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10.05.2017 | Tragedy of Toyama Prefecture


More than 1000 years ago in central Japan local miners began to extract precious metals. During the centuries gold, lead, silver, and copper were extracting from the Kamioka mine of Toyama Prefecture.

In 1904-1905, the Russo-Japanese War broke out; another 10 years later, Japan entered the First World War. The country badly needed metals, especially in zinc - for making armor, aircraft, and ammunition. Approximately at this time, as early as the 1910s, first cases of an unknown disease were recorded, which affected local peasants who came to the doctor and complained of severe pain in the bones and joints.

Until the second half of the 1940s, the cause of the illness of the inhabitants of the prefecture could not be explained and attributed to either a natural focal disease or an unknown bacterial infection. Initially supposed the cause of the disease was called lead poisoning, as several kilometers upstream there was a lead-ore mine. Only in 1955 Dr. Noboru Hagino and colleagues suggested that a strange disease can be caused by chronic poisoning with cadmium salts.

Cadmium compounds are highly toxic: after absorption in blood they affect the central nervous system, liver, and kidneys, disrupt the phosphorus-calcium metabolism. Chronic poisoning leads to anemia and destruction of bones. Cadmium is a carcinogen: it easily accumulates in rapidly multiplying cells (for example, in cancer tumors). It also inhibits the activity of a number of enzymes, disrupts phosphorus-calcium metabolism, disrupts the metabolism of microelements (Zn, Cu, Fe, Mn, Se).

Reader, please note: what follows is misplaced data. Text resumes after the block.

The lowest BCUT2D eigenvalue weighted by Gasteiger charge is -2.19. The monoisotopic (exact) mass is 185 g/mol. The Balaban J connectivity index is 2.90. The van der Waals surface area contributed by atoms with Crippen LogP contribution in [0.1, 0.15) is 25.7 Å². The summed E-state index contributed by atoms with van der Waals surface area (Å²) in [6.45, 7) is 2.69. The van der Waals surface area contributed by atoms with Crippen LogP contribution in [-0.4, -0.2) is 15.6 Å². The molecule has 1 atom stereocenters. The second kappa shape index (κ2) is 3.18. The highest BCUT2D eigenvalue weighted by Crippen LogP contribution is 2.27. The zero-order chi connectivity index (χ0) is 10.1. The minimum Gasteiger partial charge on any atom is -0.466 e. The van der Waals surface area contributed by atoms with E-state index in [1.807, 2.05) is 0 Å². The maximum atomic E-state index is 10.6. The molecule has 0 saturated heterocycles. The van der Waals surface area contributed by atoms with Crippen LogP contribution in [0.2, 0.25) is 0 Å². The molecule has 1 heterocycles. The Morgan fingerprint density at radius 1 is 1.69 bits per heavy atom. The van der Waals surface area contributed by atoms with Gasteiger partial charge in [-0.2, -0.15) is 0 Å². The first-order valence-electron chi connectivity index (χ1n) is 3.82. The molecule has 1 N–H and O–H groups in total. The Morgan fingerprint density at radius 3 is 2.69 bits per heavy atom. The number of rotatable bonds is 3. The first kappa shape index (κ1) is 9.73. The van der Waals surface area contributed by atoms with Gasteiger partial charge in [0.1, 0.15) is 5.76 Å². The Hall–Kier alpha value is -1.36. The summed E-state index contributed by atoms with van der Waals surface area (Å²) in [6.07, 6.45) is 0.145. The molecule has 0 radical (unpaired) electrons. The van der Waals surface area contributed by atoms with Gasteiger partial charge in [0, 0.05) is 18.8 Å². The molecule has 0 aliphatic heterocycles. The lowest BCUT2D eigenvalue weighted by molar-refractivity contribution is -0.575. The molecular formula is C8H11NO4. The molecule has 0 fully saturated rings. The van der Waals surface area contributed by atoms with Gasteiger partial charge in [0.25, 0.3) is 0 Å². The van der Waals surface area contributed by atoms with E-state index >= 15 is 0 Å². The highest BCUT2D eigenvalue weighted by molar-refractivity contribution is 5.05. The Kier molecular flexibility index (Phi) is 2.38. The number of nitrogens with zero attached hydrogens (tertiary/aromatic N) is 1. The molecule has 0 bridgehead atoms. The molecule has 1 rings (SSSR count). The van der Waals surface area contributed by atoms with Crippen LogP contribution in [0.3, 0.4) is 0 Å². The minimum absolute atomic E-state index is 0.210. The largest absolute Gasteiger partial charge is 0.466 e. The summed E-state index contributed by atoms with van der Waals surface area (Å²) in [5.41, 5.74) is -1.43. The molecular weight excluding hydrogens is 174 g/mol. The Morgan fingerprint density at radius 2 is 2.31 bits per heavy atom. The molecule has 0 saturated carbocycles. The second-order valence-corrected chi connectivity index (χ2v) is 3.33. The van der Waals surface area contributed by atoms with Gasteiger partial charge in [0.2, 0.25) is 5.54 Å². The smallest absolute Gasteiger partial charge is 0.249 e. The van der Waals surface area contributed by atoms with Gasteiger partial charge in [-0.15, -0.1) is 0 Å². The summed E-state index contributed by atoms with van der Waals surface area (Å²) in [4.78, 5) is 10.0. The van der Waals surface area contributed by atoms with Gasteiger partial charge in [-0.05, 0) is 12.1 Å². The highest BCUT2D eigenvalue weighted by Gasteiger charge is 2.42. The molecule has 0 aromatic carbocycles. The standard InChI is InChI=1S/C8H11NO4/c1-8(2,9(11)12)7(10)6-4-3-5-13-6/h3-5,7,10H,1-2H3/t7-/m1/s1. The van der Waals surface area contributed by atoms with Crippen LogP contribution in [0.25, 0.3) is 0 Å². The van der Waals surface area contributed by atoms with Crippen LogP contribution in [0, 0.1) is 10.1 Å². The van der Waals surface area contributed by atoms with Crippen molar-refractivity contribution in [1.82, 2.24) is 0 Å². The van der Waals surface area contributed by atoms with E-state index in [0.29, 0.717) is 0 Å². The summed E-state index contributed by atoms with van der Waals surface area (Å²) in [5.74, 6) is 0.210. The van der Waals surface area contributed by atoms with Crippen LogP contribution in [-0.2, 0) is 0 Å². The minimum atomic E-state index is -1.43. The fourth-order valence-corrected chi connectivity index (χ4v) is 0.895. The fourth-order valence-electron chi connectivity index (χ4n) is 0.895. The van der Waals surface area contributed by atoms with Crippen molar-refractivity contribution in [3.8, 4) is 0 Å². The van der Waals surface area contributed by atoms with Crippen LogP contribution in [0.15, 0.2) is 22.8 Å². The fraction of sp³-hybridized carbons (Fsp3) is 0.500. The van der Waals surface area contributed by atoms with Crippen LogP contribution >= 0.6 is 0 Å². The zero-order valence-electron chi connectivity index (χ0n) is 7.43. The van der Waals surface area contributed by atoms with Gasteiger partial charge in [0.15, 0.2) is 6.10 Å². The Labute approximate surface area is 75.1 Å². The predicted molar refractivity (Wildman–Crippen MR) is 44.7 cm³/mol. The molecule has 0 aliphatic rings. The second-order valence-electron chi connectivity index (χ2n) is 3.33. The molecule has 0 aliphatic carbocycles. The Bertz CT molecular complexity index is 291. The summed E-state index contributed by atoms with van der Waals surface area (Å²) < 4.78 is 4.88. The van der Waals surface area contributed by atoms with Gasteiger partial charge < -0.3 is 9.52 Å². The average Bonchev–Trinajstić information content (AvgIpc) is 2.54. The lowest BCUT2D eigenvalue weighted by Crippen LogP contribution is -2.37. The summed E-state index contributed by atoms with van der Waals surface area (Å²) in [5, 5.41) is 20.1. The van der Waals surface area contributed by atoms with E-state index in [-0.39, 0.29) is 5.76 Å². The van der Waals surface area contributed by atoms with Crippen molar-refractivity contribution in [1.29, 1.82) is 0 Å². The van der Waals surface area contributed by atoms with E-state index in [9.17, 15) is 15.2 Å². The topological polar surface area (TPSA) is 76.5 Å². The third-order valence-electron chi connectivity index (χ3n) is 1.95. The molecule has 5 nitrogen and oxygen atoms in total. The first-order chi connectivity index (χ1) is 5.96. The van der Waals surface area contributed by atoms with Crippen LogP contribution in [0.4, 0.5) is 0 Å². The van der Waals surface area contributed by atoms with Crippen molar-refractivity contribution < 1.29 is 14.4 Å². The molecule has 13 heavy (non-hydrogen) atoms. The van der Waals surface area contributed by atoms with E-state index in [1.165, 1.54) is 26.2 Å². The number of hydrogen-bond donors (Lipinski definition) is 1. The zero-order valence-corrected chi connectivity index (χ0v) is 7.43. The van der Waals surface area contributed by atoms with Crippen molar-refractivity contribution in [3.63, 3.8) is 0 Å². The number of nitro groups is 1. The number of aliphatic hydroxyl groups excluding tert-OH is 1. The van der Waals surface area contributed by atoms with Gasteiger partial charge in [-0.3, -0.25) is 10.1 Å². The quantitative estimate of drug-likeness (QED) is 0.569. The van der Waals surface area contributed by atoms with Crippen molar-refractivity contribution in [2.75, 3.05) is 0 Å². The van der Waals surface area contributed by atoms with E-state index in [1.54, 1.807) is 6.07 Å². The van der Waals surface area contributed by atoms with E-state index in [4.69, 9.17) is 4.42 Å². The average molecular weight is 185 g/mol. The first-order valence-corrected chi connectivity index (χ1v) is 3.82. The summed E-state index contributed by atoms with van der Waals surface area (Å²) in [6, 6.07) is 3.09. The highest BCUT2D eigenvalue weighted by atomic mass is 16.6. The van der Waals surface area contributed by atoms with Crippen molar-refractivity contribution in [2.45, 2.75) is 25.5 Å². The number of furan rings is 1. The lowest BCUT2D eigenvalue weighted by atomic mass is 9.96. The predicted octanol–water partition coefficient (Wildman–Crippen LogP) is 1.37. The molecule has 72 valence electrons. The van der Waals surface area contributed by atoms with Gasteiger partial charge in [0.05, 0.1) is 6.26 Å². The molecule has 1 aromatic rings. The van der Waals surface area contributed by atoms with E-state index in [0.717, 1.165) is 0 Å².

In the course of a comprehensive investigation, it was found that for the cleaning of zinc mined in Kamioke, miners kilned it and boiled it in acid, removing cadmium. According to the habits of that time, they poured the formed cadmium suspension directly to the ground. From there, cadmium penetrated into the groundwater, and then into the local Jinzu River and its tributaries.

photo by Toukou Sousui 淙穂鶫箜

Thus, cadmium salts accumulated in the body of the inhabitants of Toyama prefecture, who for a long time consumed seafood caught from the river, and rice from the fields irrigated by the Jinzu waters. The disease that struck the Japanese got the name "itai-itai" (translated from Japanese as "it hurts-it hurts"). Since 1964, more than 180 people have been recognized as sick.
In recent years, people have become concerned that after years, materials related to this disease will be lost and that this problem will not be known to future generations. In this regard, in April 2012, the Itai-itai Disease Museum was opened, which is located in Toyama Prefecture Toyama.